While many are familiar with B2C branding, we think the role of branding in B2B is often maligned. Most businesses recognise the need to invest in innovation, R&D and sales, but there’s a great chasm between this and the focus, budget and resource put aside to develop a B2B company’s brand. But many B2B enterprises could benefit from a good branding.
In fact, Interbrand’s 2014 ‘Best Global Brands’ included B2B giants IBM, GE, Cisco, Intel and Oracle in the Top 20, all of whom have been putting brand at the core of business activity for decades.
One of the chief advantages of investing in a strong, compelling brand is that it provides a focal point for your organisation, even in times of rapid growth or diversification. In fast moving markets, the core belief or idea behind your brand can be the only thing that retains any meaning or value with both customers and employees alike.
Take GE. This vast, complex organisation has used their brand to create order and coherence. Their brand idea of ‘Imagination at Work’ cleverly unifies a hugely broad organisation - making sense of their diversity - and has inspired 85 ‘imagination breakthroughs’ attributed to an additional $25 billion dollars of revenue for the business.
Turbulent financial times also highlight the importance of your brand. Add this to constant technological revolutions, and those without a strong identity (think: Kodak and Compaq) lose their seat at the table. Business today must be more adaptive and dynamic than ever before, and a strong brand allows companies to keep their credibility and reputations even while undergoing significant change.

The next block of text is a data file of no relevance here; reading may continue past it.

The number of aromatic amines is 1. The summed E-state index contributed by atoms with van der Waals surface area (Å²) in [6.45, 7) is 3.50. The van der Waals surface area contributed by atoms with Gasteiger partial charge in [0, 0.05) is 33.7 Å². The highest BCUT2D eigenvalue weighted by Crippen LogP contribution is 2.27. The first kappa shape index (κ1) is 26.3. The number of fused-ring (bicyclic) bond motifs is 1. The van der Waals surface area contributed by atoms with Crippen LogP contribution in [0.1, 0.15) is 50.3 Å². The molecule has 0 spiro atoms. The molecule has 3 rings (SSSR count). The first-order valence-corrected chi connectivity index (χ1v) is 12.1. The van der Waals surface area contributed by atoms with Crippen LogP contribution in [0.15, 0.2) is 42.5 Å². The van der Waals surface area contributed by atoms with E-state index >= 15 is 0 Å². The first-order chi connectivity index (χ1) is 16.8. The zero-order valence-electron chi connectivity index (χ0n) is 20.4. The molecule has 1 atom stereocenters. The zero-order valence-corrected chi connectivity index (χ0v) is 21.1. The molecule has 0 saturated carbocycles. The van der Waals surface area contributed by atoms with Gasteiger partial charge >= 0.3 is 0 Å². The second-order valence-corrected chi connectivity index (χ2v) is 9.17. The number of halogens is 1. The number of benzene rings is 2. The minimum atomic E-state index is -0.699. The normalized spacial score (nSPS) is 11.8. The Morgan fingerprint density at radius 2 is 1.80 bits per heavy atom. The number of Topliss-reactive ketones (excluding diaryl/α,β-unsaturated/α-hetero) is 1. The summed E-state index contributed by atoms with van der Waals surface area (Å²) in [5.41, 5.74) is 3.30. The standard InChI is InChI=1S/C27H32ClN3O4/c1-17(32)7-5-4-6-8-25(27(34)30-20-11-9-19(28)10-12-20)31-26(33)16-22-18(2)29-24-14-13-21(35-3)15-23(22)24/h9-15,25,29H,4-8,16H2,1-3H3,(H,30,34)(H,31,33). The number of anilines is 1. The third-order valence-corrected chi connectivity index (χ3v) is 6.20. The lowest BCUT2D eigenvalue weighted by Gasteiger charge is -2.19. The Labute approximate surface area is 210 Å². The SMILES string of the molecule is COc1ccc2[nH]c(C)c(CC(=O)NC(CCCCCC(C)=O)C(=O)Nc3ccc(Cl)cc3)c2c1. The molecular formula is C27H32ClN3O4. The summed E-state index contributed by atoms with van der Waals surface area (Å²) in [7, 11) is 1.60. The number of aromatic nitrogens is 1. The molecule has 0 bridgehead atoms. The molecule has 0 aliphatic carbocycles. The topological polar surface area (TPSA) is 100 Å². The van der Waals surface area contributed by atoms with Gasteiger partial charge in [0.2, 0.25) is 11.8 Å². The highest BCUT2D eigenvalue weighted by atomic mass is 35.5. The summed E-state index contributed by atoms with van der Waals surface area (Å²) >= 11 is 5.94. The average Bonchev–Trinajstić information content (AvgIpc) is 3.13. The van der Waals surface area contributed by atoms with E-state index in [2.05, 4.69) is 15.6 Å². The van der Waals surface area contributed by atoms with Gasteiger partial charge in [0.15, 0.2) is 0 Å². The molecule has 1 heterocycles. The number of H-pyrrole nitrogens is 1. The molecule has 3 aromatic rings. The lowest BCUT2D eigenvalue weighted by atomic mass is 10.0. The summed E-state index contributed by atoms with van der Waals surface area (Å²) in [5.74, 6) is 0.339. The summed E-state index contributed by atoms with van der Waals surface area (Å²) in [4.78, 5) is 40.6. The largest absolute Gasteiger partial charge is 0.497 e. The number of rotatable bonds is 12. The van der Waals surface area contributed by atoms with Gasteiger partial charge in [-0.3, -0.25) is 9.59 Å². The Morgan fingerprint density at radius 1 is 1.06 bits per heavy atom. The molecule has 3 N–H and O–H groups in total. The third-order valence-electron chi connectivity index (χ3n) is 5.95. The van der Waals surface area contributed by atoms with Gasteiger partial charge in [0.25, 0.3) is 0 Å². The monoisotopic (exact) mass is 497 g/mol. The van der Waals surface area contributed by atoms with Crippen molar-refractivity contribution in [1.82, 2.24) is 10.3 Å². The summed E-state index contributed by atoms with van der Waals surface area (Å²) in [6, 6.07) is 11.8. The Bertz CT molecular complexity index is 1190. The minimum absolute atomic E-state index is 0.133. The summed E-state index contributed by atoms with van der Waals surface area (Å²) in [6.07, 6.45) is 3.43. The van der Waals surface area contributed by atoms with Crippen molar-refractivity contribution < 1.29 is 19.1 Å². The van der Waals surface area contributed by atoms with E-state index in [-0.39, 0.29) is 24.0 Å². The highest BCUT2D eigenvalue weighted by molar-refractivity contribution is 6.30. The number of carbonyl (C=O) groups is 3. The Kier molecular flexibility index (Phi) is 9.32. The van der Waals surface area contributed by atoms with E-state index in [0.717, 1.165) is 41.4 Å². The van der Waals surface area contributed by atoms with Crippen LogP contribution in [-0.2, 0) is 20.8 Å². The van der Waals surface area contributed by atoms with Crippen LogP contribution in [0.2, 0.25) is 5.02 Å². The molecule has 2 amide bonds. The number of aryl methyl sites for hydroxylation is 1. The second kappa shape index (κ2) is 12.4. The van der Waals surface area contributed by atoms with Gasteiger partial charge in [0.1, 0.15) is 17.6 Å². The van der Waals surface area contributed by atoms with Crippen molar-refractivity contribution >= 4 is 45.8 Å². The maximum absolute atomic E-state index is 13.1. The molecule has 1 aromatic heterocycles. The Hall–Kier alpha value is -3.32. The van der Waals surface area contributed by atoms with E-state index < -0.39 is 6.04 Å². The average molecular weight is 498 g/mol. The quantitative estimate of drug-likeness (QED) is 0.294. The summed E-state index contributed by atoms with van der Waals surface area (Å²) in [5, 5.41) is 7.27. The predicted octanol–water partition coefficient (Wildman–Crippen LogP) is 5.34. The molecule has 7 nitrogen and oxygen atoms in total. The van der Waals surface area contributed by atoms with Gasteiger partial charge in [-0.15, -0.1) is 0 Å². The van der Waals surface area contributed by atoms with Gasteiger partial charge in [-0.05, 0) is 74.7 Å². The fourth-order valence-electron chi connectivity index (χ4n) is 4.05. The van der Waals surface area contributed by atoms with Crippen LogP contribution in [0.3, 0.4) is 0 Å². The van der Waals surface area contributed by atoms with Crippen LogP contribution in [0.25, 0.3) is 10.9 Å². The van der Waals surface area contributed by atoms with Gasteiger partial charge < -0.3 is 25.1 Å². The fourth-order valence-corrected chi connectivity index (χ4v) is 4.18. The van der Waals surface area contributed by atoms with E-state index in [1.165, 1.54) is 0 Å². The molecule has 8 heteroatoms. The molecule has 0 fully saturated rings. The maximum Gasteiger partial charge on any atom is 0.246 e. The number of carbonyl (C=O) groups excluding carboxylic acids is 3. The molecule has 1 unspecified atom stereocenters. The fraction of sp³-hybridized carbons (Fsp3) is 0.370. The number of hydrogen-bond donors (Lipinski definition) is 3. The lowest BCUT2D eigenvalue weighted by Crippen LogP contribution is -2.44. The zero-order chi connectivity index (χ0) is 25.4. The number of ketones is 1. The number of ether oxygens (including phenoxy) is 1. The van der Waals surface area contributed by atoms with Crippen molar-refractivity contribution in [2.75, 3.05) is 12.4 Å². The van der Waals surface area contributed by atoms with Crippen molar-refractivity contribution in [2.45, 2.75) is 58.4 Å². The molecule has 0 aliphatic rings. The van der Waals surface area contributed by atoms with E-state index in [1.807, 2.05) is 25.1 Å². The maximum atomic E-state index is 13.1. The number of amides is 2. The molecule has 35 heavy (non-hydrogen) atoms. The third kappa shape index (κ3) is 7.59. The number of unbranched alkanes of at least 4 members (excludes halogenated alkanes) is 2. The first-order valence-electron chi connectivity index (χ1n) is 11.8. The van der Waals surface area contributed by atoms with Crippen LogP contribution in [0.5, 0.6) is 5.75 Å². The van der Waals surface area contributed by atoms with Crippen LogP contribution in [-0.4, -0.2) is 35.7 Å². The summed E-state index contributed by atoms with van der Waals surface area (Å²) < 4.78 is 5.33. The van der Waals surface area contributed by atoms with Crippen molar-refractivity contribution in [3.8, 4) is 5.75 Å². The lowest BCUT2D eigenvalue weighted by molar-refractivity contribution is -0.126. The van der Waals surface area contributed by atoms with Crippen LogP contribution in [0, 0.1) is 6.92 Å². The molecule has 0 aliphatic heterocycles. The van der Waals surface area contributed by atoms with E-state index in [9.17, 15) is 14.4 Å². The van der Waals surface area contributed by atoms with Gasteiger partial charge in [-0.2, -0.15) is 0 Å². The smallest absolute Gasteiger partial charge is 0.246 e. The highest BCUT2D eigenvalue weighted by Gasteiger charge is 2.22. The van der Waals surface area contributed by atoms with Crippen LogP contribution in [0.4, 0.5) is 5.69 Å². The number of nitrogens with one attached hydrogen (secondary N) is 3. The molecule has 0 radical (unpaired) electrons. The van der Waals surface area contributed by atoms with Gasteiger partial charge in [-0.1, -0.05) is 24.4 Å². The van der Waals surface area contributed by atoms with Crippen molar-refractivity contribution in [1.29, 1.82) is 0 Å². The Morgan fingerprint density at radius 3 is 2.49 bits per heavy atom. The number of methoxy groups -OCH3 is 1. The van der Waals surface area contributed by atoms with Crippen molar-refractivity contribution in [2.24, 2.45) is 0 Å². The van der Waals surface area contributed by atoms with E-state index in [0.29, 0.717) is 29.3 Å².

One of the most powerful examples of this in the B2B world is IBM. Predicting the commoditisation of computing hardware, IBM shifted their core offering to business and infrastructure consulting, all the while remaining ‘IBM’ because they still want ‘To build a Smarter Planet’.
No matter how much salesmen and account managers would have us believe B2B relationships are wholly dependent on their persuasive expertise, even to be seen as company worthy of another’s time requires the relevance of your company to be obvious. This is where having a consistent brand idea and message, creatively and intelligently articulated and presented across everything you do, pays dividends.
It’s also worth noting how, for many enterprises, it’s not always differentiation, quality or even price that’s the most important criteria when selecting who to do business with. It’s trust and reliability.
Research by Lippincott shows 39% of business buyers’ choices are driven by brand, compared to 27% being driven by price. So in the complex business ecosystem where one small failing can bring down the whole supply chain, businesses need to have a reputation for delivering; that is to say a strong brand.
In conclusion, while we often hear things like ’Branding isn’t relevant for B2B’ and ‘Business is all about relationships’, these arguments fail to acknowledge the understanding of ‘brand’ today. It’s so much more than corporate identity and consistent marketing communications.
If companies invest, brand can be the organising principle which creates focus and coherence for management, motivates and inspires employees behind a common goal, and increasingly raises awareness and differentiates your offer with your customers.
With the challenges faced by many business this era, B2B branding is coming into its own.